"You have let yourself down badly in my estimation".

That means:

"You have let yourself down badly in my estimation".

I strongly suspect that you are protecting your six o'clock and I can't blame you for that.

B Fraser 10th Dec 2016 18:13


perhaps she picked them up at a car boot sale

I would wager that they came from the same source as the Hon Lt Cmdr RN Reserve. Only time, and possibly the tabloids, will tell.

terry holloway 10th Dec 2016 18:40


Originally Posted by Jay Sata (Post 9605160)
I would welcome such an answer from Terry Holloway.

Having first crossed swords with him on the letters page of Pilot magazine I have come to respect his career and bravery to post on this forum.

Indeed his input to the Kirk Africa issues deserves serious compliments.

Just google Terry and you will see his career is worth admiration.

In my humble opinion the TCT Aviatix story will not disappear if the National Geographic TV channel air the upcoming documentary of her Farnborough to Sydney flight.

The problem she now faces is part of the reason the sponsors got on board that expedition was a return in positive publicity.

If you were sitting in a typical 10.00am global programme production in meeting in London how would you sell the airing of the Aviatrix?

Could you admit it was all recorded on a tissue of lies?

It was not a solo flight! The low flying claims breached aviation laws in many countries where permits and flight plans were breached?


The global press will have a field day revealing the lies exposed on here.

Thank you for your words.
My position is clear:
1. I know TCT, but have seen her only once in the last two years. That was when she called in to The Cambridge Aero Club three weeks ago for just 30 mins to see me and our Chief Test Pilot.
2. I've spoken to her on the phone twice in the last two weeks and as requested have passed on the questions. I really don't know, but I guess she is probably reading this threading any event.
3. I am most definitely not her spokesman, and de facto have not been put up to anything by her PR team. ( actually I think that's her but I really don't know!)
4. I happen to think that notwithstanding any emotion by RAF pilots about "their" wings, she was not trying to "pretend" to be an RAF pilot by wearing that badge, and I dare say that if anyone had told her it was wrong she would have removed it. I bet she is not wearing it now!
5. I hope that one day TCT will herself, either here or elsewhere, respond to the questions which I simply cannot answer.
6.I've not heard her talk in public, but someone I respect heard her talking In public fairly recently,( I don't know where or when, and it doesn't really matter to me), and said she spoke very enthusiastically and very well, and that there was no reference to solo flight. As I recall it,that was the issue which Sam Rutherford and Jay Sata highlighted in the first instance, and I seem to think she has apologised for any "misunderstanding" About that, and particularly in the media. I agree, she should have corrected those misleading and inaccurate "solo" reports at the time.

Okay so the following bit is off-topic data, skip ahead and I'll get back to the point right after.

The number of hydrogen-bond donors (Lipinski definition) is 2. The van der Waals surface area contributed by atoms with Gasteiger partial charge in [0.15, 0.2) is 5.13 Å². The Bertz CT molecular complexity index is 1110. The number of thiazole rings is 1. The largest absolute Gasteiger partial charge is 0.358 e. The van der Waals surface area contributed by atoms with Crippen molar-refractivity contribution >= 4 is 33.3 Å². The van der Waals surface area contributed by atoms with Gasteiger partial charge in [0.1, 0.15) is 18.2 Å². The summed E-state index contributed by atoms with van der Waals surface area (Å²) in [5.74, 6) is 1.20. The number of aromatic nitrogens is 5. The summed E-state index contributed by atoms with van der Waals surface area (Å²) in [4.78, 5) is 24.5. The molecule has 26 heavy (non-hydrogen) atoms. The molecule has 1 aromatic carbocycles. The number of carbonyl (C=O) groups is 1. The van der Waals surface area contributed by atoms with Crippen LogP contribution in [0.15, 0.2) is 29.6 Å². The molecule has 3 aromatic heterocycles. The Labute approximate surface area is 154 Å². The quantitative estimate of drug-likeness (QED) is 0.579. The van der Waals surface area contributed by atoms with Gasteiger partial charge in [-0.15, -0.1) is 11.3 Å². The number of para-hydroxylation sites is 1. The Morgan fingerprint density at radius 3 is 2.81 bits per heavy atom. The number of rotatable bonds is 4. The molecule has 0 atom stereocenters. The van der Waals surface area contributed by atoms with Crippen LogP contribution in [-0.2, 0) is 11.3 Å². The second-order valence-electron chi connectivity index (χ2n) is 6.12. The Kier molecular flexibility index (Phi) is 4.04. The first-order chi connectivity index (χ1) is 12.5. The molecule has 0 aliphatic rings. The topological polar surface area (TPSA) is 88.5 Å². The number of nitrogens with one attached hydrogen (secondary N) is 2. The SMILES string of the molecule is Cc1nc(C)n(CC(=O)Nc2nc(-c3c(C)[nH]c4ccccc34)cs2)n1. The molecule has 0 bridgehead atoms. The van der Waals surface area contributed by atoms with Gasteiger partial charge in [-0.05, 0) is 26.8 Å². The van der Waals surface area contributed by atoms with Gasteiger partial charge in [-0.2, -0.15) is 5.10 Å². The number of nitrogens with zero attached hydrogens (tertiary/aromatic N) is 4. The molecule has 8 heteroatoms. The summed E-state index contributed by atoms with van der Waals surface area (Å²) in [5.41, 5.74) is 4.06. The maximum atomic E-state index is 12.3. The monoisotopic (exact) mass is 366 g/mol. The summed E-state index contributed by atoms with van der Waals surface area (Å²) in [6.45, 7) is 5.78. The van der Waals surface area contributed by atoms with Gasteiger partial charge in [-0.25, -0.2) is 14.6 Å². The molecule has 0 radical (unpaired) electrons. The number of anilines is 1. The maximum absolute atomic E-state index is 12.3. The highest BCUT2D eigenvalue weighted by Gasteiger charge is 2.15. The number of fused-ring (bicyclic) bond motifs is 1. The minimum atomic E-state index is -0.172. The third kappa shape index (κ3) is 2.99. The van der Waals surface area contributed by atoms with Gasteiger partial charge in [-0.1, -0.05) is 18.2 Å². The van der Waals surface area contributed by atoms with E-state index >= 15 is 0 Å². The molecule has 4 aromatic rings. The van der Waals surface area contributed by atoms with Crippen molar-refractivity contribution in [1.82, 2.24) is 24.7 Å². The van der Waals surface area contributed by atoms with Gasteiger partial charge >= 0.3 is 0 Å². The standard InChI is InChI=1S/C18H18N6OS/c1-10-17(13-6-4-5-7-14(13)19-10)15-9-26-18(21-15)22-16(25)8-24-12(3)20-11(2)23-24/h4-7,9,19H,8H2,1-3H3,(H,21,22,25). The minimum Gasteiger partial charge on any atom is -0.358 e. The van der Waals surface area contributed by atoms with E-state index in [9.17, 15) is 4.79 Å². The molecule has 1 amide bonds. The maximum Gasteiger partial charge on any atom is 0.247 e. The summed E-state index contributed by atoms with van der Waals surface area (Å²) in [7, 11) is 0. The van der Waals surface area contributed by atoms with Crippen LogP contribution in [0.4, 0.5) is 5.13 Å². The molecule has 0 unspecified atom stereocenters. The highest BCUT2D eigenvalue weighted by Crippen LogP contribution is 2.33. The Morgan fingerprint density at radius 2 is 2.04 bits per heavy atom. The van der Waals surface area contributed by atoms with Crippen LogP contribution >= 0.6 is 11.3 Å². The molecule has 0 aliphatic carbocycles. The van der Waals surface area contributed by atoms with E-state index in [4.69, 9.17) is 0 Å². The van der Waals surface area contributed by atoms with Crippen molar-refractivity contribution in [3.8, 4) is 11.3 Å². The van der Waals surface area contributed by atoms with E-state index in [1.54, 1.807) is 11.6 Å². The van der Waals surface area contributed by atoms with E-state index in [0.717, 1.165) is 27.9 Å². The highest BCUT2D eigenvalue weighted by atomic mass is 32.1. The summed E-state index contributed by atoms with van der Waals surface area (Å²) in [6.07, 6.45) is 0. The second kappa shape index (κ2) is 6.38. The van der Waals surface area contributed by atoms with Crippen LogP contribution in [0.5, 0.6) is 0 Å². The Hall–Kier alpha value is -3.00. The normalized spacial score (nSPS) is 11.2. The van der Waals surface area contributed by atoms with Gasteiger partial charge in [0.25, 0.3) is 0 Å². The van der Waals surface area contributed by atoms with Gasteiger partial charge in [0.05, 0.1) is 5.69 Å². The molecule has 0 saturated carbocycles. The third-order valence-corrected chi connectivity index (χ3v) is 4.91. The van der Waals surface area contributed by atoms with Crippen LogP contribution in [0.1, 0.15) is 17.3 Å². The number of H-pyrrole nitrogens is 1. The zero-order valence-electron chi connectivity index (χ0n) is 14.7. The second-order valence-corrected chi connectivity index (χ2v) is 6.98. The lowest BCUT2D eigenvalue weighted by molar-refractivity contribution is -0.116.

Jonzarno 10th Dec 2016 18:56

Terry

Thanks for this: it makes your role in this perfectly clear :ok:


I've spoken to her on the phone twice in the last two weeks and as requested have passed on the questions.
Thanks also for confirming that you have done that: I can't ask you to do more.

We can but draw the inevitable conclusion from Ms Curtis-Taylor's silence.

Mike Flynn 10th Dec 2016 19:16

I endorse Jonzarno's comments and once again I must praise Terry Holloway for his candid and honest posts.

I would expect nothing less of a retired RAF officer. His efforts with Kirk say a lot about him as a man.

However Tracey appear to still wants to lie about her endeavours.

If I was in her shoes I would delete the whole wiki page. Nothing worth noting there and no history. The entry may come back to haunt her.


In December 2012, Curtis-Taylor was part of a Russian team flying an Antonov An-2 biplane from Kiev to Cape Town, arriving in February 2013. She flew at the Amy Johnson Memorial Air Show at Herne Bay, Kent, England, in 2015[12] as well as the Cowes Regatta in 2013, 2014 and 2015. With her aeroplane, the Boeing-Stearman "Spirit of Artemis", she was on static display at the Royal International Air Tattoo and the RNAS Yeovilton Air Days in 2013, 2014 and 2015, at the Goodwood Revival / Glorious Goodwood in 2014, at the 2015 Dubai Airshow and the 2014 and 2016 Farnborough International Airshow.

"..part of Russian team flying an Antonov AN2 from Kiev to Cape Town"

She has no Russian licence and was a passenger.

'Static display?

on static display at the Royal International Air Tattoo and the RNAS Yeovilton Air Days in 2013, 2014 and 2015, at the Goodwood Revival / Glorious Goodwood in 2014, at the 2015 Dubai Airshow and the 2014 and 2016 Farnborough International Airshow.
Well we can all do that.

Static display...

Here is my old bird at Cobra Station West Australia 1989. Picked her up at Troy Michigan and had a years
fun with no sponsors but an ex wife and two very small kids.
https://s28.postimg.org/yh82ampv1/image.jpg

I guess you might like to look at the old mail run.

https://s17.postimg.org/6lnu8nfqn/image.png


All times are GMT. The time now is 01:24.


Copyright © 2022 MH Sub I, LLC dba Internet Brands. All rights reserved. Use of this site indicates your consent to the Terms of Use.